a such a beautiful song. With a double capo arrangement on Jimmy's
guitar they sang "Love At The Five And Dime", their own up tempo
take on a Nanci Griffith song which is rapidly becoming a
favourite with audiences as their picking styles counter each
other exquisitely (when both guitars can be heard) and they lift
the chorus so that it is almost impossible not to join in. Val
changed over to the 12-string for the Christmas carol "Silent Night" -
beautifully arranged. Jimmy acknowledged Ashington's singing
before introducing "Some Way Home", the newest song to emerge from
jiva's songwriting. This bounced along well - if you listened
carefully you could actually make out some of Jimmy's guitar -
but, just when we thought all was getting better, he totally
messed up the words to the last verse... so he stopped the song,
started again at the beginning of the last verse and they managed
to reach the end without further mishap. Another jiva-penned
classic was their closing number - "One More Song" which is great to
finish the night with as it reminds us all of the joy and warmth
of friends and music and swapping stories and memories... another
song with an irresistible chorus.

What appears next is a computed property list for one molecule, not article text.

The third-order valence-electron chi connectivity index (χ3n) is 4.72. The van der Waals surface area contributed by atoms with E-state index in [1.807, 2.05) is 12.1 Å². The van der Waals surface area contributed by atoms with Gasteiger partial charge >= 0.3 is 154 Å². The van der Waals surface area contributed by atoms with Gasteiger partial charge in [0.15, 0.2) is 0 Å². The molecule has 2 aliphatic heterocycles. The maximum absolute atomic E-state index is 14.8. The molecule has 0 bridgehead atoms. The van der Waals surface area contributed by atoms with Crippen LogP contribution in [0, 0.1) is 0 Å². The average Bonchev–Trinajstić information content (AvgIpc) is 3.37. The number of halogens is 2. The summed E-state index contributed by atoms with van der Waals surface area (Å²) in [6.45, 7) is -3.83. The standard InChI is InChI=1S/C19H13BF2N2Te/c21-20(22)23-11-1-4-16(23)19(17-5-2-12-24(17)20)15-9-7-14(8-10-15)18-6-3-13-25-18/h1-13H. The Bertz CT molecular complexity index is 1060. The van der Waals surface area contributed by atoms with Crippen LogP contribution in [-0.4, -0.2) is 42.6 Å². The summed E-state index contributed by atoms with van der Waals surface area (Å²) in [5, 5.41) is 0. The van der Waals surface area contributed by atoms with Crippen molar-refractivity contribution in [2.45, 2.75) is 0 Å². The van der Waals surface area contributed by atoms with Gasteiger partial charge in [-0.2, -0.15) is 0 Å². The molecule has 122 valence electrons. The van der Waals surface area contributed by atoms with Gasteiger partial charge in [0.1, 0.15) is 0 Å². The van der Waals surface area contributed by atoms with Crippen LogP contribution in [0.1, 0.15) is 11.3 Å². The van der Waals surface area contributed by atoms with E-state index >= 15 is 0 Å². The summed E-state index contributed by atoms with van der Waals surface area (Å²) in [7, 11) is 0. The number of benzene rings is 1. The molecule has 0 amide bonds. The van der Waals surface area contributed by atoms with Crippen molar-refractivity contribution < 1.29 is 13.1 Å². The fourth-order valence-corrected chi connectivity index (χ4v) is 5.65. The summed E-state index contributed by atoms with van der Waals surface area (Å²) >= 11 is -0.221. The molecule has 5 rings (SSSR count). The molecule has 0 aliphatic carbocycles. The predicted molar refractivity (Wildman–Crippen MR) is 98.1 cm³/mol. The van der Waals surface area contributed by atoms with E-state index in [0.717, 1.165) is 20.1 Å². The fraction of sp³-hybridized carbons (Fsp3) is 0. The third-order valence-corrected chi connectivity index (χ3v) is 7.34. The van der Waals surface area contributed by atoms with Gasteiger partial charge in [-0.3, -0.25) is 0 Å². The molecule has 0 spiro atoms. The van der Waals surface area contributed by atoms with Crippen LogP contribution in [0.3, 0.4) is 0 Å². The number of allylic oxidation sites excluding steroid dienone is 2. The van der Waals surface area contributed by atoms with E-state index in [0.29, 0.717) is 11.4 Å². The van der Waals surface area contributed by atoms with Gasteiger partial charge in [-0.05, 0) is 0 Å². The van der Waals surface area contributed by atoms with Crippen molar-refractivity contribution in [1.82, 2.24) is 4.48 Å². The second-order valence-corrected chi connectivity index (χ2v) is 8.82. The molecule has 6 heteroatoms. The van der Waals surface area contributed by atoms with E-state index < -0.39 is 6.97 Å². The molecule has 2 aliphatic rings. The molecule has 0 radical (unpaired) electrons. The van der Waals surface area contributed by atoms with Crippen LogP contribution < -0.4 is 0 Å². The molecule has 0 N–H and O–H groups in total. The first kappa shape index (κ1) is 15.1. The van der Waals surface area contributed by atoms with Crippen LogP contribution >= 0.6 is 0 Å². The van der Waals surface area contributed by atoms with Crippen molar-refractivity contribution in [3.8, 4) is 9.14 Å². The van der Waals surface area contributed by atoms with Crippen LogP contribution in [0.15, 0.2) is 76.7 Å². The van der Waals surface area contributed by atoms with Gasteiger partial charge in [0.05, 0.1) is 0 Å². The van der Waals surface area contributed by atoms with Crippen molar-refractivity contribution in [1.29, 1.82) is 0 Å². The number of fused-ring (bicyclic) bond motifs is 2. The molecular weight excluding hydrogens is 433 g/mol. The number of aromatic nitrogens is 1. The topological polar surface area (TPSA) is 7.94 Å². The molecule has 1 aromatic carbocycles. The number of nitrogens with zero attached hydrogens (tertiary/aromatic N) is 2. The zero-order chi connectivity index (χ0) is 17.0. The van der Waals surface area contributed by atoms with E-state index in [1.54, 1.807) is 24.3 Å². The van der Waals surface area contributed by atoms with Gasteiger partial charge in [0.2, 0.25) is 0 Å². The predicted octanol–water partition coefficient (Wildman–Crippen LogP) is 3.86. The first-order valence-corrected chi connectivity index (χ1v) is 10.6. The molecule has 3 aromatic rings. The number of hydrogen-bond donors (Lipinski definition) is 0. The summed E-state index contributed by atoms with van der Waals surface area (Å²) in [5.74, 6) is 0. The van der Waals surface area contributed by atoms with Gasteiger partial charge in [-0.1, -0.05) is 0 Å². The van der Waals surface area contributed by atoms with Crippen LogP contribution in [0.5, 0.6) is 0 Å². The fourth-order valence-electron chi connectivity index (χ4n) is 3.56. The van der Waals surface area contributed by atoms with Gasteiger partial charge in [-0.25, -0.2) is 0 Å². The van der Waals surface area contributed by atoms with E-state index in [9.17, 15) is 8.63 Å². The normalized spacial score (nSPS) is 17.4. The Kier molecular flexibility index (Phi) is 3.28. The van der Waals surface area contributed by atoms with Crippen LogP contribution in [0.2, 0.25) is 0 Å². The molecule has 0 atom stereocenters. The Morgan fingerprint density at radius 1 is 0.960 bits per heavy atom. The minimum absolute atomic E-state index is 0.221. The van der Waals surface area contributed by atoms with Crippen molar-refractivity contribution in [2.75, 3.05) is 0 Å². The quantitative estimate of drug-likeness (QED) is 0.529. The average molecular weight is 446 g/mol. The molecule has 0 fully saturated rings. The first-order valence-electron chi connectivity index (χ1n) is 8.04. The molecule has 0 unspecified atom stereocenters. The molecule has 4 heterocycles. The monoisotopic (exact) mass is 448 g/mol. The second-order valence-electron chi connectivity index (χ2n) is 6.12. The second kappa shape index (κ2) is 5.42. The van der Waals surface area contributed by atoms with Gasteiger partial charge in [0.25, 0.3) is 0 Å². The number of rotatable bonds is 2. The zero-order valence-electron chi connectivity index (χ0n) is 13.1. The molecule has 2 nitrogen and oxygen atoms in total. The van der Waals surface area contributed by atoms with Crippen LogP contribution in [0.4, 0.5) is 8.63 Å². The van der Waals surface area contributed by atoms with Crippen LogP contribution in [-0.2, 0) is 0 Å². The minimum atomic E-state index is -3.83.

"Thank you and goodnight..."
What's that? Cheers, shouts of "ji-va, ji-va"
and "more!" - the customary
Jimmy and Val thanked everyone and encored with their
well-established semi-autobiographical "Different Dreams". "...
in the end it all turns out the same (just the same), in the end
it all turns out the same (every day), in the end it all turns out
the same" - let's hope not, jiva are capable of
much better than this.
"Goodnight! Merry Christmas!"
And an hour later, with bar staff itching to go home, Jimmy and
Val finally packed away the last of the Ashington equipment and
struggled down the fire escape to cram their own gear into the
car... it's amazing how much you you can get inside a Honda Jazz,
thoroughly recommended. It seemed a helluva long way home to Blyth
- "Some day, some way home..."